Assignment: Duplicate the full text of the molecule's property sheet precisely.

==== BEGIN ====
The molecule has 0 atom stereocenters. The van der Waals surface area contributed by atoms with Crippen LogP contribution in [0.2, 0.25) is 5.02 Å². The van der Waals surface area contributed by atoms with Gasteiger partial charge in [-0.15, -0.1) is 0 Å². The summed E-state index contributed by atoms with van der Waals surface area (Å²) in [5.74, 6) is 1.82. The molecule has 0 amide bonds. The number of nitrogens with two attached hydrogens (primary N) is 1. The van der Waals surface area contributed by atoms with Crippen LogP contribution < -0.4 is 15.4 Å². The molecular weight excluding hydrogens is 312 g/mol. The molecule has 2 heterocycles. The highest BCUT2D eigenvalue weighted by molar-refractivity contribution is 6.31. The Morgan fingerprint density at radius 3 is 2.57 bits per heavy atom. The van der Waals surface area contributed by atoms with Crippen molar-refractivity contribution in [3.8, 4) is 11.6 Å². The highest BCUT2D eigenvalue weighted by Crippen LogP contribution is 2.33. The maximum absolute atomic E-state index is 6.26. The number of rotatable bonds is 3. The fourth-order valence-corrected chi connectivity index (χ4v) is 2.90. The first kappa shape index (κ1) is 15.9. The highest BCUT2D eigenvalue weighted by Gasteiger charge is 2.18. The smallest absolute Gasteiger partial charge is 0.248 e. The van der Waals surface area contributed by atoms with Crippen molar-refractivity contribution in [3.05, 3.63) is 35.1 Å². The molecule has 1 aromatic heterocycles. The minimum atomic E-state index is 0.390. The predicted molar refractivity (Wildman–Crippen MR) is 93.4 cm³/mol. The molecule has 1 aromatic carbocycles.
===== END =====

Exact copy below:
The molecule has 0 atom stereocenters. The van der Waals surface area contributed by atoms with Crippen LogP contribution in [0.2, 0.25) is 5.02 Å². The van der Waals surface area contributed by atoms with Gasteiger partial charge in [-0.15, -0.1) is 0 Å². The summed E-state index contributed by atoms with van der Waals surface area (Å²) in [5.74, 6) is 1.82. The molecule has 0 amide bonds. The number of nitrogens with two attached hydrogens (primary N) is 1. The van der Waals surface area contributed by atoms with Crippen LogP contribution < -0.4 is 15.4 Å². The molecular weight excluding hydrogens is 312 g/mol. The molecule has 2 heterocycles. The highest BCUT2D eigenvalue weighted by molar-refractivity contribution is 6.31. The Morgan fingerprint density at radius 3 is 2.57 bits per heavy atom. The van der Waals surface area contributed by atoms with Crippen molar-refractivity contribution in [3.8, 4) is 11.6 Å². The highest BCUT2D eigenvalue weighted by Crippen LogP contribution is 2.33. The maximum absolute atomic E-state index is 6.26. The number of rotatable bonds is 3. The fourth-order valence-corrected chi connectivity index (χ4v) is 2.90. The first kappa shape index (κ1) is 15.9. The highest BCUT2D eigenvalue weighted by Gasteiger charge is 2.18. The smallest absolute Gasteiger partial charge is 0.248 e. The van der Waals surface area contributed by atoms with Crippen molar-refractivity contribution in [3.05, 3.63) is 35.1 Å². The molecule has 1 aromatic heterocycles. The minimum atomic E-state index is 0.390. The predicted molar refractivity (Wildman–Crippen MR) is 93.4 cm³/mol. The molecule has 1 aromatic carbocycles.